Image Licensing: A Case for the Unpopular Route

Image Licensing: A Case for the Unpopular Route

There are two basic models for licensing photography. One is suggested by most professional photography societies and organizations while the other is decried as an unfair and unsustainable model by the same groups. For the past six years I’ve licensed my images using the unpopular model. In this article, I’ll explain why.

Rights Managed (RM)

The first model, the model that most professional organizations recommend, is the rights managed model. Using this model, the photographer stipulates where the images can be used, who can use them, and the duration for which these images can be used. If the client would like additional usage out of the images, they need to negotiate for further rights.

For example, using the RM model, ABC Architects hires me to do a shoot paying me a photography fee of $2,000. This includes the rights to reproduce 20 images on their website for 1 year.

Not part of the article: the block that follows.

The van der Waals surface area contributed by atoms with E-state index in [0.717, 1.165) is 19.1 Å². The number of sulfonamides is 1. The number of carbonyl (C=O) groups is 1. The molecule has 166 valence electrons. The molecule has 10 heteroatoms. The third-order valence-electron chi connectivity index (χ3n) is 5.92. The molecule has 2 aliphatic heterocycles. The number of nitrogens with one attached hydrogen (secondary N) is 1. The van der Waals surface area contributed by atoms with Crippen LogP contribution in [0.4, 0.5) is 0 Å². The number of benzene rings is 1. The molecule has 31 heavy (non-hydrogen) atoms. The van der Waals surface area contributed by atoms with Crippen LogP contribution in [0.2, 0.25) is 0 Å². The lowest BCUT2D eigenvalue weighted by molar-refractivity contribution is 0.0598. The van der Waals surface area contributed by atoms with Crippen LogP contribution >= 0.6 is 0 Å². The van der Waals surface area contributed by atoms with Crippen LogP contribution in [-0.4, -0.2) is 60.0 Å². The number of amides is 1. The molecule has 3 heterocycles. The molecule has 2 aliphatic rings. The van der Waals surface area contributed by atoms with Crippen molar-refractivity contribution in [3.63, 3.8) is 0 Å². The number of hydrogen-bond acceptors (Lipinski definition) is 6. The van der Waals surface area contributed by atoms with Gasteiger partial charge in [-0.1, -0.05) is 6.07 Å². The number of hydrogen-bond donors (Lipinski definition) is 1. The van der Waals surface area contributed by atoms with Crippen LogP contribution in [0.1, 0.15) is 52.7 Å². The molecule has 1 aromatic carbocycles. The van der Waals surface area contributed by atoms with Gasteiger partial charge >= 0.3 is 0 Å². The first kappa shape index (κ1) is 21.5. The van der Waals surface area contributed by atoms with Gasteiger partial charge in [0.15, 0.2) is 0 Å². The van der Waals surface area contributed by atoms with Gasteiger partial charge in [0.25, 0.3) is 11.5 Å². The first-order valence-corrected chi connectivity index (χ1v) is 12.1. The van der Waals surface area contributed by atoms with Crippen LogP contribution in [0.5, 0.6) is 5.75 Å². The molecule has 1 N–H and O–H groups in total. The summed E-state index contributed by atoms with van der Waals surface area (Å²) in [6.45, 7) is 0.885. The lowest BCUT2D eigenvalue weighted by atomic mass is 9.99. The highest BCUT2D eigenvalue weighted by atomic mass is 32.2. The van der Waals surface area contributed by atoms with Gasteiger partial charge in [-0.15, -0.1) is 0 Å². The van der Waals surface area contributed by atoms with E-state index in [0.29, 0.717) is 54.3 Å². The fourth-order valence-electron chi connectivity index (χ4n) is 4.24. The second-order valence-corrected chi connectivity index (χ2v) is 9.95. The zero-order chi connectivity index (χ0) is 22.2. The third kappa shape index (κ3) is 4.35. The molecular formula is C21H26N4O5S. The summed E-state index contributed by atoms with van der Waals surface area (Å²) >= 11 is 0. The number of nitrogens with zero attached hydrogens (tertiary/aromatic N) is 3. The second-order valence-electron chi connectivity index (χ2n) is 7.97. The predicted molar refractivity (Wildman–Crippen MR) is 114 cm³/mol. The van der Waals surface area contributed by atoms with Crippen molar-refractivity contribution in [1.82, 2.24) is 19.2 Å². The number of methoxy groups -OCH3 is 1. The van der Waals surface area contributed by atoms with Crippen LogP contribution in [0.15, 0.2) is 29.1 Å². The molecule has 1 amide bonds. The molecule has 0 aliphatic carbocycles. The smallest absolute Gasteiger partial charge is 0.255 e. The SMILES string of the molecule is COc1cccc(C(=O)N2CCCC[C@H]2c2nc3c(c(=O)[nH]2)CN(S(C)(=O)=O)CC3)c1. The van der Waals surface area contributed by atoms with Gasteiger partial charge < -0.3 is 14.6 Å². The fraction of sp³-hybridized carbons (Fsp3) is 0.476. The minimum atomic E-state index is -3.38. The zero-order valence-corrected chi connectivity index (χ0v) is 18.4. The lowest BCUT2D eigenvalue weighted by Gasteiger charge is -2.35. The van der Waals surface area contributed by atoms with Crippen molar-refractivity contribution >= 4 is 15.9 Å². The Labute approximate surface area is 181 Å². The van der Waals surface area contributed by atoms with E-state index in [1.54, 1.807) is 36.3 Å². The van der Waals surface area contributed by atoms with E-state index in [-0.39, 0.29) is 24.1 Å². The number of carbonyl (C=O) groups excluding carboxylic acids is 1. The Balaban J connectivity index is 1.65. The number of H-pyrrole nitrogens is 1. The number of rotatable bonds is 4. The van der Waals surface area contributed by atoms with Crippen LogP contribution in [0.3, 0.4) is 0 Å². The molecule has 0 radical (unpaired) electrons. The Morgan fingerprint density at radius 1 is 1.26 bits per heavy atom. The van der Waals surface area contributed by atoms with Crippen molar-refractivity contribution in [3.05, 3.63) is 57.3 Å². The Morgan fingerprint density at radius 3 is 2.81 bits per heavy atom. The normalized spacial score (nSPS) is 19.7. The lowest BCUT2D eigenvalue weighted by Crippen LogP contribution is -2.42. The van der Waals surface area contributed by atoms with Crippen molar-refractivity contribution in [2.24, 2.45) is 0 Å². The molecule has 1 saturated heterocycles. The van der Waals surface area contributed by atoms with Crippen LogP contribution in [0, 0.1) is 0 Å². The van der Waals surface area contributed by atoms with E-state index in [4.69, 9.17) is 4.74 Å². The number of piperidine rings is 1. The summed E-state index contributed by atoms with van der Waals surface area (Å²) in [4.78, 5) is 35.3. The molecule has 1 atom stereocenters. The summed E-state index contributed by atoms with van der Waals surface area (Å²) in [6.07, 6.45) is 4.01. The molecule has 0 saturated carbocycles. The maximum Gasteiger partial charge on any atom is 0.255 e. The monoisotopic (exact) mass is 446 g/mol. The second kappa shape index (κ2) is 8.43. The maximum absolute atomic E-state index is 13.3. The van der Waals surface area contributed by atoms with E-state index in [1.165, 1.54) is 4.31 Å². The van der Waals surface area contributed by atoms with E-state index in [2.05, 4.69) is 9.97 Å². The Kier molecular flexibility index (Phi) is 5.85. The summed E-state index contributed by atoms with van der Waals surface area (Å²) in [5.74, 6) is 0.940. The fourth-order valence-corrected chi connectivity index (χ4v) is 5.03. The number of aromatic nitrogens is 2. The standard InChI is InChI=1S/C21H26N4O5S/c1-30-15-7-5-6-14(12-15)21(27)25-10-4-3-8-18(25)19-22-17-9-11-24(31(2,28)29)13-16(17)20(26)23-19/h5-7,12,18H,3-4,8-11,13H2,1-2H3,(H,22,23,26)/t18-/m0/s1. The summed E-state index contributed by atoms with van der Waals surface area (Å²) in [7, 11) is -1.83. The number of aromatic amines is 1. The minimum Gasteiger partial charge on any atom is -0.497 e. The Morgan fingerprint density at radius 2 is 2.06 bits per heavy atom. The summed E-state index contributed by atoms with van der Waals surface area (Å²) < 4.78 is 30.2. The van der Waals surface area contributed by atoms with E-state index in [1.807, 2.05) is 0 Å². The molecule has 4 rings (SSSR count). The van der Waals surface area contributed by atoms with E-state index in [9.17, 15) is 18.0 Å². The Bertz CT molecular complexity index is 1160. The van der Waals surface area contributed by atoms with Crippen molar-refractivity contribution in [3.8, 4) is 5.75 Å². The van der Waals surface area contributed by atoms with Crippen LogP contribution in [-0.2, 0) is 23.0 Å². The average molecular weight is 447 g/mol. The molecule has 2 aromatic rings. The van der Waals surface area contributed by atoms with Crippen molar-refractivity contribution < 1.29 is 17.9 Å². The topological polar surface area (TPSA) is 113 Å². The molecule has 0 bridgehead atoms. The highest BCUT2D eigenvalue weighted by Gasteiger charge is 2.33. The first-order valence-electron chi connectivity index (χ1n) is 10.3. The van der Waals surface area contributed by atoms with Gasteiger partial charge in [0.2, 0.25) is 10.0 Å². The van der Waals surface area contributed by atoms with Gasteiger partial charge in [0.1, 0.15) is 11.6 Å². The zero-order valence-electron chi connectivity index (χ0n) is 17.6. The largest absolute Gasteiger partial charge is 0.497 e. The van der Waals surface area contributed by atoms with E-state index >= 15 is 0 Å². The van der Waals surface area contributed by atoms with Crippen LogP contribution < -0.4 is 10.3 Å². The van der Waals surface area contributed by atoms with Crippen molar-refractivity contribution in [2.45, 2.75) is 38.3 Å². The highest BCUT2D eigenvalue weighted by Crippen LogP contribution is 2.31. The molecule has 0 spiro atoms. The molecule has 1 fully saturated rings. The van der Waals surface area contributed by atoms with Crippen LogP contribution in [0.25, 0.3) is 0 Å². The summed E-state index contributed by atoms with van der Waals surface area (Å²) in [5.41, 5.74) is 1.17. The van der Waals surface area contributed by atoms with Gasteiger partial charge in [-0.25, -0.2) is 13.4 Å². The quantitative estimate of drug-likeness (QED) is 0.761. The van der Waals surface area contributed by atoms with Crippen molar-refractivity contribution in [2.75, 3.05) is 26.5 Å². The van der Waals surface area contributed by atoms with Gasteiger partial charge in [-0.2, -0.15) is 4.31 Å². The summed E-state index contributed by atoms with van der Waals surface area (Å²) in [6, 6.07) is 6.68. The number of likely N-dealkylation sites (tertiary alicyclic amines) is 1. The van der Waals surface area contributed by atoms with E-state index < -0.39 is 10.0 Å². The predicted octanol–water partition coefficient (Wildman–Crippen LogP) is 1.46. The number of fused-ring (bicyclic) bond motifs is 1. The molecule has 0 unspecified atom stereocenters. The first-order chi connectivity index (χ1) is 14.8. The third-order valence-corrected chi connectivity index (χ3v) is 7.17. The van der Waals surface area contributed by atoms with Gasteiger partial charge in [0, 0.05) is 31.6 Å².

At the end of the year, ABC Architects would like to keep the images on their site and are required to pay an additional fee, call it $1,000 for another year.

After providing the images to ABC Architects, the building contractor sees the images and would like to use them on his website. In order to do so, the contractor pays me an additional $1,000 to reproduce the images on his website for a year.

I’ve turned a $2,000 shoot into a $4,000 shoot without doing any extra work. It is clear to see why this model is popular among photographers.

Royalty Free (RF)

In the second model, the photographer is hired to do a shoot and the client receives the images with no usage stipulations.

Applying the RF model to my example, ABC Architects hire me to do a shoot for $2,000. In return, they receive 20 images which they use indefinitely on their website. At some point, they decide that one of the images would make for a beautiful advertisement of their design work and use the image for a print run in a national magazine. Because they have unlimited rights to the images, they are not required to pay me any additional fees.

Ultimately, what I can make from this shoot is capped at $2,000. At face value, the RM model is clearly the superior model. In the short term, I agree. However, over the long term, there is more to consider.